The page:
When the Angels picked him late in the 20th round of the MLB draft this year, I thought, wow, they just got themselves a player that’s much, much better than any scout realizes.

(When you see Towns and Trout in the same lineup someday, you’ll think back and say, “That Baseball Bloggess sure was right. I bet she’s cute, too.”)

After the Series I had more people email, text, and mention this play to me than any other. And, they’re right. I love amazing plays in the hot corner. And, this one was nasty, hot, and sweet like when you tell the waiter you want your vindaloo “Indian hot” and he believes you.

3) That Dogpile.

Baseball Prospectus determined that the first World Series dogpile – run, jump, fall into a heap – was done by the 1982 St. Louis Cardinals. 

Take a look … victory arms, dogpiling, fans swarming the field. Wait? Fans swarming the field? What kind of savages were we? Watch here.

Prior to ’82, there was a lot of running, hugging, and weird, awkward jumping around. But, no dogpiles. Prior to 1962, most winning teams didn’t even stick around to hoot and holler. The game ended and they simply ran off the field to party in the clubhouse.

So, celebratory dogpiles are younger than my little Metropolitan dumpling Bartolo Colon (look, I’ve mentioned him again!).

I’m not sure that this is the most perfect, wonderful dogpile in baseball history.

Wait. I’ve watched it again.


It is.


If …

If you graduate from the University of Virginia with a degree in mechanical engineering and a 3.7 GPA … you’ve earned a place on my blog.

If you persevere in the sport you love … walking on as a freshman and working hard day-in and day-out even though the odds are long against you that you will ever get a chance to play and your last at-bats were in the middle of May … you’ve earned a place on my blog.

And, if you go 3-for-4 and hit a decisive 2 RBI single in a do-or-die game of the College World Series, sending your underdog University of Virginia Cavaliers to Game 3 against heavily favored Vanderbilt … you know, you’ve earned a place on my blog.

Here’s to you Thomas Woodruff … 

Thomas Woodruff UVA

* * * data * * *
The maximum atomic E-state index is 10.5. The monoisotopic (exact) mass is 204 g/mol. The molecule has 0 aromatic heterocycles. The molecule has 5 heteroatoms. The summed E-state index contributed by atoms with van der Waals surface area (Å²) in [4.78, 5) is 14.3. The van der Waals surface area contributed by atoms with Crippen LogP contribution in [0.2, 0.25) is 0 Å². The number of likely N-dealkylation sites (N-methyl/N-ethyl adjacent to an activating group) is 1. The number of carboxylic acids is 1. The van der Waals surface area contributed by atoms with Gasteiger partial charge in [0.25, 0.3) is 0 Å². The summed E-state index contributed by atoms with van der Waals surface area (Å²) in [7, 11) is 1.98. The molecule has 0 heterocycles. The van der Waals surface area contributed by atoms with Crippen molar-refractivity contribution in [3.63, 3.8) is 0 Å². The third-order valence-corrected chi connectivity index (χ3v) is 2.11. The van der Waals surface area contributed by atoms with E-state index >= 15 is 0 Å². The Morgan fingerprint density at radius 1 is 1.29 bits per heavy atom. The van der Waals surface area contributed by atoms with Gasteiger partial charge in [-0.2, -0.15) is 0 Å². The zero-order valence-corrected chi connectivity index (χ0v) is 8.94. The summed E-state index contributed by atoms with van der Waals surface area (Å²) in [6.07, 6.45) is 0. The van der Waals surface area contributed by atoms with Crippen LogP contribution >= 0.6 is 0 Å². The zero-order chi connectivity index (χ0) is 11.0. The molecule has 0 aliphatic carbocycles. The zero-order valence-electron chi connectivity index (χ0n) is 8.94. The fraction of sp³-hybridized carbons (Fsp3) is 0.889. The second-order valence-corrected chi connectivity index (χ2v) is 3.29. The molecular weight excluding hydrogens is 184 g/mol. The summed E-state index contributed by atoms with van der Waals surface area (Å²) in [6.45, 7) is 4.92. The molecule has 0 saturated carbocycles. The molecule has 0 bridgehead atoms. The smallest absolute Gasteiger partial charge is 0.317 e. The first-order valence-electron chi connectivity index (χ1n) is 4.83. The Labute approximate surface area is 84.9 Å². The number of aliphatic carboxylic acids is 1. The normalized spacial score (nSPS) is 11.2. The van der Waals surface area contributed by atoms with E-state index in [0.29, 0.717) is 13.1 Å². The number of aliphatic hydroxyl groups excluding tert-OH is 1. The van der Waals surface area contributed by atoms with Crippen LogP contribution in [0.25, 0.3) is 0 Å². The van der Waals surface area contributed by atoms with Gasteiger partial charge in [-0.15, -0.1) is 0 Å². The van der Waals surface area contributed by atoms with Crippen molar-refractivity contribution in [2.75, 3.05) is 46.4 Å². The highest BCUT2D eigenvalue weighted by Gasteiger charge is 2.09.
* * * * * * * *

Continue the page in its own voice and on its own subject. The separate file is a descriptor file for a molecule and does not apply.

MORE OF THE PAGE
© The Baseball Bloggess

“[T]his guy has been as unselfish a team player as you could possibly be for four years. And I really believe that at the most important time you get rewarded for that, and certainly it showed true today. And it worked. We just did enough.” ~ UVa Coach Brian O’Connor

That Thomas Woodruff and the entire team of “Cardiac Cavs” left the Vandy-happy ESPN broadcasters stunned and speechless as the Hoos went on to win 3-0 against “this-team-can’t-lose” Vanderbilt Commodores is simply a bonus.

A tip of the cap to all the Hoos.

I’m hoping for another night of stunned confusion from ESPN.

Because, it’s so nice when ESPN is left with nothing to say.

Game 3. Tonight. 8 p.m. ESPN.

Photo: Davenport Field, University of Virginia, Charlottesville, Virginia. 2015 season. © The Baseball Bloggess

OmaHoos 2015

Why do we sing “Take Me Out To The Ballgame” when we’re already there?

The answer to this corny old joke is simple. Because we do, and not everything in baseball has to make sense.

The University of Virginia’s very strange season has somehow taken them to the championship of the College World Series this week and that doesn’t really make sense either.

I’ve been calling it improbable. But, then so has everyone else.

(And, by improbable, I don’t mean that they don’t deserve to be in Omaha, only that, had you asked me four weeks ago … well, fortunately, no one did.)

The post-game announcers on ESPN on Saturday night were so unprepared for Virginia’s win over Florida that they had nearly no statistics or background info on UVa ready to air after the Hoo’s win. The best they could come up with was to joke that Vanderbilt is such a prohibitive favorite and the odds are so long against UVa in this week’s championship, that Las Vegas oddsmakers have probably closed the book on the series.

Dear ESPN, If you’re going to tell a baseball joke to fill airtime, why not make it a good one? Like this …

Which takes longer: to run from 1st to 2nd base or to run from 2nd to 3rd base? It takes longer to run from 2nd to 3rd base because there’s a “short stop” in the middle.

Fun Fact: Since the post-season began on May 29, the Hoos are 8-1. They have scored 49 runs over those nine games; 25 of them have been scored in the 7th, 8th, and 9th innings.

Funner Fact: The Hoos have scored the go-ahead runs in the 6th inning or later in all eight wins.

Here’s to the Hoos! They play Game 1 against Vanderbilt tonight in a best-of-three series.  8:00 p.m. Eastern on ESPN

Daniel Pinero Ernie Clement